Housebuilders will save almost £1bn by exploiting a loophole allowing them to bypass tough energy standards introduced in October
A survey carried out by local authority building control body LABC revealed that housebuilders had pre-registered 178,400 homes before the introduction of 2010 Part L in October.
Once registered, the loophole allows housebuilders to build to 2006 Part L providing they start work on site within a year.
After work starts the whole scheme is allowed to comply with 2006 Part L regardless of how long it takes to complete.
Local authorities reported thousands of plots were registered in the run up to the deadline, including many without planning permission.
LABC said 178,400 homes were registered between 1 July and 30 September 2010 compared with 24,240 for the same period last year. It also said building to lower energy standards would save housebuilders £5,000 a home on average, which equals £892m.
LABC said it had only surveyed half the local authorities in England in Wales so the final numbers of pre-registered homes could be much higher than shown by the statistics.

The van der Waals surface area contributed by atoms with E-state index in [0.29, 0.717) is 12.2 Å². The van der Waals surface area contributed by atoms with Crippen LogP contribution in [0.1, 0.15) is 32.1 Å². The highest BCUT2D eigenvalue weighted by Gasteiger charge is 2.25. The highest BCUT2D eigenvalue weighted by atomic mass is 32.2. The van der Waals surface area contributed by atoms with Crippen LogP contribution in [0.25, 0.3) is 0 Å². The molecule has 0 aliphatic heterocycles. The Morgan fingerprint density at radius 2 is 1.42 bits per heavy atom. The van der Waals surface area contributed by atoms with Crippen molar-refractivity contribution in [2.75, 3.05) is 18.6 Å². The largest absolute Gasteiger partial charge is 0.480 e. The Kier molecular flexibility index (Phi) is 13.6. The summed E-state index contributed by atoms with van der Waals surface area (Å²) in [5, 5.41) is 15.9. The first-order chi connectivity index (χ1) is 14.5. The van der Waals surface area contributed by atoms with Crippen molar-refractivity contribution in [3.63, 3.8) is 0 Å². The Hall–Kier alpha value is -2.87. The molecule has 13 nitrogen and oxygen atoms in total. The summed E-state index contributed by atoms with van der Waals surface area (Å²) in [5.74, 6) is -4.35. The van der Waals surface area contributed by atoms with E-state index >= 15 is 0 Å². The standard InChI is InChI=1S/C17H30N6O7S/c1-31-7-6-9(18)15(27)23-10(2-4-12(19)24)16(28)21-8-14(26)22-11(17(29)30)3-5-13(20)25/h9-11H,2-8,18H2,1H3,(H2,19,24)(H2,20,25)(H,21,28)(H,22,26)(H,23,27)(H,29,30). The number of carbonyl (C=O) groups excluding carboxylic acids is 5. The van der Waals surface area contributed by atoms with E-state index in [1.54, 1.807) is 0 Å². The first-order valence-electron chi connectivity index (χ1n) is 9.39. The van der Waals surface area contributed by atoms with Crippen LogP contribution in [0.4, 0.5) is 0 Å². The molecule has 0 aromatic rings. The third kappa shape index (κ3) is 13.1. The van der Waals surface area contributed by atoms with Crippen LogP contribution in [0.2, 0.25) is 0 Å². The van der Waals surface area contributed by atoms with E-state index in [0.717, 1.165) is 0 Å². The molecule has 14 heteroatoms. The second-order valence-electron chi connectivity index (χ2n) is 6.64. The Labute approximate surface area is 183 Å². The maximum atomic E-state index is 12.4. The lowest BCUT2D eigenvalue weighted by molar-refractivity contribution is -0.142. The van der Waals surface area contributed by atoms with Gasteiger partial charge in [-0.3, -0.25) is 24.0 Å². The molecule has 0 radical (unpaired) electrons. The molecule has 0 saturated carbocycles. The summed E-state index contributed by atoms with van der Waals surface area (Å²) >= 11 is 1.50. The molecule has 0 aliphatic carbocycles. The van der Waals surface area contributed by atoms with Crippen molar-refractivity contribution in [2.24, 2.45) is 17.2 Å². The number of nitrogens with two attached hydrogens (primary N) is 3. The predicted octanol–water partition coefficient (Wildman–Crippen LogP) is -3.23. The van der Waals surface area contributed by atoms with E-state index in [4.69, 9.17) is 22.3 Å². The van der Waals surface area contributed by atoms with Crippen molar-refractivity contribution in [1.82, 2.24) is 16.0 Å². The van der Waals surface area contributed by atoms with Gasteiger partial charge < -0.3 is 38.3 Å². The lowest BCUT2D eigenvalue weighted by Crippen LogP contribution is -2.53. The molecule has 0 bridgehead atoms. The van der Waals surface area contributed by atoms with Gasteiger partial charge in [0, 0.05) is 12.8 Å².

Paul Everall, chief executive of LABC, blamed the communities department for the loophole. He said: “The Department for Communities and Local Government has created a situation where tens of thousands of new houses are likely to be built to old standards over the next few years.
“Building Regulation changes have been careful to create a level playing field for industry. In the competitive housebuilding market, it is vital that no advantage can be won or lost according to how legislation is introduced.”
He added that the NHBC had been privately briefed by the communities department about the arrangement. The NHBC then wrote to housebuilders alerting them to the loophole in a bid to gain market share.